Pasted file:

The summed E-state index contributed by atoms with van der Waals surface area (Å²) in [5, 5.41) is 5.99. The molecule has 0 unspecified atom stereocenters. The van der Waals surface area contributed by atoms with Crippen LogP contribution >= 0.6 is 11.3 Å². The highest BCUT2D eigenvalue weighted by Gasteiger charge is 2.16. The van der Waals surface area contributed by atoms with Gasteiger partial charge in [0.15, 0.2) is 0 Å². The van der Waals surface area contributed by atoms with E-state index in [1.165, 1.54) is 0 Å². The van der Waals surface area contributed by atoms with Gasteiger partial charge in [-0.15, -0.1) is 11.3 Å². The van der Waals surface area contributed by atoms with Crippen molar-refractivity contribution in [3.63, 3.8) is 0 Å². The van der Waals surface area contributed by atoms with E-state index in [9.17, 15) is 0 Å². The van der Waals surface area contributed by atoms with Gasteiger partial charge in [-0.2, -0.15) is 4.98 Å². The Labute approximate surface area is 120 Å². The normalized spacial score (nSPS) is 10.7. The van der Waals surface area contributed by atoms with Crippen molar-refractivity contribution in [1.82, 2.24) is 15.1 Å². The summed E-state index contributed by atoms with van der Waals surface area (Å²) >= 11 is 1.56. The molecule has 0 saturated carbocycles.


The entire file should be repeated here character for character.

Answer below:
The summed E-state index contributed by atoms with van der Waals surface area (Å²) in [5, 5.41) is 5.99. The molecule has 0 unspecified atom stereocenters. The van der Waals surface area contributed by atoms with Crippen LogP contribution >= 0.6 is 11.3 Å². The highest BCUT2D eigenvalue weighted by Gasteiger charge is 2.16. The van der Waals surface area contributed by atoms with Gasteiger partial charge in [0.15, 0.2) is 0 Å². The van der Waals surface area contributed by atoms with E-state index in [1.165, 1.54) is 0 Å². The van der Waals surface area contributed by atoms with Gasteiger partial charge in [-0.15, -0.1) is 11.3 Å². The van der Waals surface area contributed by atoms with Crippen molar-refractivity contribution in [3.63, 3.8) is 0 Å². The van der Waals surface area contributed by atoms with E-state index in [9.17, 15) is 0 Å². The van der Waals surface area contributed by atoms with Gasteiger partial charge in [-0.2, -0.15) is 4.98 Å². The Labute approximate surface area is 120 Å². The normalized spacial score (nSPS) is 10.7. The van der Waals surface area contributed by atoms with Crippen molar-refractivity contribution in [1.82, 2.24) is 15.1 Å². The summed E-state index contributed by atoms with van der Waals surface area (Å²) >= 11 is 1.56. The molecule has 0 saturated carbocycles.